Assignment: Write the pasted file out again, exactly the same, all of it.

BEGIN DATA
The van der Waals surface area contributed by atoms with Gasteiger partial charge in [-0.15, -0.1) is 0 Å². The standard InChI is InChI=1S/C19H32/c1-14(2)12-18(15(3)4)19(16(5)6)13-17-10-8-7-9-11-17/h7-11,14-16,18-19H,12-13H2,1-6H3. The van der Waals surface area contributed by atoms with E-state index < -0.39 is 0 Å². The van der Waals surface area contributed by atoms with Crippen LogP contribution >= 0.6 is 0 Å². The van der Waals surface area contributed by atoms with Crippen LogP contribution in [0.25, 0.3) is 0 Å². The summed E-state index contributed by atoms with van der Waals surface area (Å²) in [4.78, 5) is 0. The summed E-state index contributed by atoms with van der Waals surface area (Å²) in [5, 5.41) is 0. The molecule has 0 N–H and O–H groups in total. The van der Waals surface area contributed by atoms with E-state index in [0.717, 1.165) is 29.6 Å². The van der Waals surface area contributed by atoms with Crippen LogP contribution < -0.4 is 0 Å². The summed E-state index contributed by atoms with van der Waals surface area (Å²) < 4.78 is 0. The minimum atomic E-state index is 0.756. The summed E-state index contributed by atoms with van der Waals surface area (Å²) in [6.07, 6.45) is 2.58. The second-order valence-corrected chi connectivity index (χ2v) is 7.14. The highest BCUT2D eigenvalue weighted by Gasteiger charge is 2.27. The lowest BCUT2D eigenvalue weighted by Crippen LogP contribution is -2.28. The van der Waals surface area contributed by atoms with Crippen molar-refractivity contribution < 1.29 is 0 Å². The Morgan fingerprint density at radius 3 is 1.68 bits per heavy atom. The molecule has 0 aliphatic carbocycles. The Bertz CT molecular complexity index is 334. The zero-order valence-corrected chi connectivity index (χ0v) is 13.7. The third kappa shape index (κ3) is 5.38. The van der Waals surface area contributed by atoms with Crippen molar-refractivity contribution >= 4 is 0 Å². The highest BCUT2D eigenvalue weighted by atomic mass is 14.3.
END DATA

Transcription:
The van der Waals surface area contributed by atoms with Gasteiger partial charge in [-0.15, -0.1) is 0 Å². The standard InChI is InChI=1S/C19H32/c1-14(2)12-18(15(3)4)19(16(5)6)13-17-10-8-7-9-11-17/h7-11,14-16,18-19H,12-13H2,1-6H3. The van der Waals surface area contributed by atoms with E-state index < -0.39 is 0 Å². The van der Waals surface area contributed by atoms with Crippen LogP contribution >= 0.6 is 0 Å². The van der Waals surface area contributed by atoms with Crippen LogP contribution in [0.25, 0.3) is 0 Å². The summed E-state index contributed by atoms with van der Waals surface area (Å²) in [4.78, 5) is 0. The summed E-state index contributed by atoms with van der Waals surface area (Å²) in [5, 5.41) is 0. The molecule has 0 N–H and O–H groups in total. The van der Waals surface area contributed by atoms with E-state index in [0.717, 1.165) is 29.6 Å². The van der Waals surface area contributed by atoms with Crippen LogP contribution < -0.4 is 0 Å². The summed E-state index contributed by atoms with van der Waals surface area (Å²) < 4.78 is 0. The minimum atomic E-state index is 0.756. The summed E-state index contributed by atoms with van der Waals surface area (Å²) in [6.07, 6.45) is 2.58. The second-order valence-corrected chi connectivity index (χ2v) is 7.14. The highest BCUT2D eigenvalue weighted by Gasteiger charge is 2.27. The lowest BCUT2D eigenvalue weighted by Crippen LogP contribution is -2.28. The van der Waals surface area contributed by atoms with Crippen molar-refractivity contribution < 1.29 is 0 Å². The Morgan fingerprint density at radius 3 is 1.68 bits per heavy atom. The molecule has 0 aliphatic carbocycles. The Bertz CT molecular complexity index is 334. The zero-order valence-corrected chi connectivity index (χ0v) is 13.7. The third kappa shape index (κ3) is 5.38. The van der Waals surface area contributed by atoms with Crippen molar-refractivity contribution >= 4 is 0 Å². The highest BCUT2D eigenvalue weighted by atomic mass is 14.3.